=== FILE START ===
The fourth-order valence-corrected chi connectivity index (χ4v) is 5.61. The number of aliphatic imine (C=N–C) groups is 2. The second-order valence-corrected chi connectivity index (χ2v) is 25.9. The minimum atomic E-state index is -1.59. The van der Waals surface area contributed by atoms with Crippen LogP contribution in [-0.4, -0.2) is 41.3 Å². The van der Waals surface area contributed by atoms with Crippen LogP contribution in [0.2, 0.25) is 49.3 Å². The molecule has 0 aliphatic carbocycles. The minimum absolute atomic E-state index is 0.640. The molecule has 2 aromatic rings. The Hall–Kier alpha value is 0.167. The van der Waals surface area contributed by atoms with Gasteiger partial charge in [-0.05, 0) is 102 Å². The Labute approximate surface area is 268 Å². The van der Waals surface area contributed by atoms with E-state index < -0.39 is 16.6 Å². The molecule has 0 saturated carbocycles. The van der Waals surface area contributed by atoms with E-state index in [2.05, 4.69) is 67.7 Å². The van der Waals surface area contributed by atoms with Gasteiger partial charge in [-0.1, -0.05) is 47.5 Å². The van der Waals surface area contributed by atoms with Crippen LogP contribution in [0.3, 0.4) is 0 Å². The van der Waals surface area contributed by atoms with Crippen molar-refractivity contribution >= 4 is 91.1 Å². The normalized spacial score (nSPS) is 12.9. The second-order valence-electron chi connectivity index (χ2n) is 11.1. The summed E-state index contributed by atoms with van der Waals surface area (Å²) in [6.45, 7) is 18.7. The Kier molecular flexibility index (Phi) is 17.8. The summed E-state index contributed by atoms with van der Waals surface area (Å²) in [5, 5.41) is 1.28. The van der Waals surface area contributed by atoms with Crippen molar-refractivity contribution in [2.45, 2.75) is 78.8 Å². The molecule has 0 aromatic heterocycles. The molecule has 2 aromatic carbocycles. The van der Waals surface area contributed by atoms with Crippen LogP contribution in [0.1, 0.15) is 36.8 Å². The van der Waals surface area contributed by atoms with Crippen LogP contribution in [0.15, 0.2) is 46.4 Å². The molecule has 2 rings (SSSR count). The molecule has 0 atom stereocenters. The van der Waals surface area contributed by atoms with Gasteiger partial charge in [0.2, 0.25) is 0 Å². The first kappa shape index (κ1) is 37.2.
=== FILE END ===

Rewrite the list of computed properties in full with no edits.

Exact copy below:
The fourth-order valence-corrected chi connectivity index (χ4v) is 5.61. The number of aliphatic imine (C=N–C) groups is 2. The second-order valence-corrected chi connectivity index (χ2v) is 25.9. The minimum atomic E-state index is -1.59. The van der Waals surface area contributed by atoms with Crippen LogP contribution in [-0.4, -0.2) is 41.3 Å². The van der Waals surface area contributed by atoms with Crippen LogP contribution in [0.2, 0.25) is 49.3 Å². The molecule has 0 aliphatic carbocycles. The minimum absolute atomic E-state index is 0.640. The molecule has 2 aromatic rings. The Hall–Kier alpha value is 0.167. The van der Waals surface area contributed by atoms with Gasteiger partial charge in [-0.05, 0) is 102 Å². The Labute approximate surface area is 268 Å². The van der Waals surface area contributed by atoms with E-state index < -0.39 is 16.6 Å². The molecule has 0 saturated carbocycles. The van der Waals surface area contributed by atoms with E-state index in [2.05, 4.69) is 67.7 Å². The van der Waals surface area contributed by atoms with Gasteiger partial charge in [-0.1, -0.05) is 47.5 Å². The van der Waals surface area contributed by atoms with Crippen LogP contribution in [0.3, 0.4) is 0 Å². The van der Waals surface area contributed by atoms with Crippen molar-refractivity contribution >= 4 is 91.1 Å². The normalized spacial score (nSPS) is 12.9. The second-order valence-electron chi connectivity index (χ2n) is 11.1. The summed E-state index contributed by atoms with van der Waals surface area (Å²) in [6.45, 7) is 18.7. The Kier molecular flexibility index (Phi) is 17.8. The summed E-state index contributed by atoms with van der Waals surface area (Å²) in [5, 5.41) is 1.28. The van der Waals surface area contributed by atoms with Crippen molar-refractivity contribution in [2.45, 2.75) is 78.8 Å². The molecule has 0 aromatic heterocycles. The molecule has 2 aromatic carbocycles. The van der Waals surface area contributed by atoms with Crippen LogP contribution in [0.1, 0.15) is 36.8 Å². The van der Waals surface area contributed by atoms with Crippen LogP contribution in [0.15, 0.2) is 46.4 Å². The molecule has 2 rings (SSSR count). The molecule has 0 atom stereocenters. The van der Waals surface area contributed by atoms with Gasteiger partial charge in [0.2, 0.25) is 0 Å². The first kappa shape index (κ1) is 37.2.